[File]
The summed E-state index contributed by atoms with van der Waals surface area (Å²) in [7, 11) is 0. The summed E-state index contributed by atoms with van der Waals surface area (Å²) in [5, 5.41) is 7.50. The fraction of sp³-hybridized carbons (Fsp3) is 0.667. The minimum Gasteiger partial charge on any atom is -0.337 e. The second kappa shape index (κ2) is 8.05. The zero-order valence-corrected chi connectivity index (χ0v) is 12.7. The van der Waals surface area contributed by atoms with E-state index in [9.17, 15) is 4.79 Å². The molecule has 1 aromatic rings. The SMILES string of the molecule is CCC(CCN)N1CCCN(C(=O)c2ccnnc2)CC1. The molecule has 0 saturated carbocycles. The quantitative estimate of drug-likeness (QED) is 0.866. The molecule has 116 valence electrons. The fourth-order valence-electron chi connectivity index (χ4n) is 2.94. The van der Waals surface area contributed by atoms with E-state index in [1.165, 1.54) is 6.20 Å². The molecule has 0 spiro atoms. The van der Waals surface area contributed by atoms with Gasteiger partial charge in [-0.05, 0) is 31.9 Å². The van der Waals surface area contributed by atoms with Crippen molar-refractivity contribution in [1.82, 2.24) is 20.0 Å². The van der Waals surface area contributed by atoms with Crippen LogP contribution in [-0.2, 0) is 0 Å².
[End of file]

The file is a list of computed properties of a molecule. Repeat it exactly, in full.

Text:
The summed E-state index contributed by atoms with van der Waals surface area (Å²) in [7, 11) is 0. The summed E-state index contributed by atoms with van der Waals surface area (Å²) in [5, 5.41) is 7.50. The fraction of sp³-hybridized carbons (Fsp3) is 0.667. The minimum Gasteiger partial charge on any atom is -0.337 e. The second kappa shape index (κ2) is 8.05. The zero-order valence-corrected chi connectivity index (χ0v) is 12.7. The van der Waals surface area contributed by atoms with E-state index in [9.17, 15) is 4.79 Å². The molecule has 1 aromatic rings. The SMILES string of the molecule is CCC(CCN)N1CCCN(C(=O)c2ccnnc2)CC1. The molecule has 0 saturated carbocycles. The quantitative estimate of drug-likeness (QED) is 0.866. The molecule has 116 valence electrons. The fourth-order valence-electron chi connectivity index (χ4n) is 2.94. The van der Waals surface area contributed by atoms with E-state index in [1.165, 1.54) is 6.20 Å². The molecule has 0 spiro atoms. The van der Waals surface area contributed by atoms with Gasteiger partial charge in [-0.05, 0) is 31.9 Å². The van der Waals surface area contributed by atoms with Crippen molar-refractivity contribution in [1.82, 2.24) is 20.0 Å². The van der Waals surface area contributed by atoms with Crippen LogP contribution in [-0.2, 0) is 0 Å².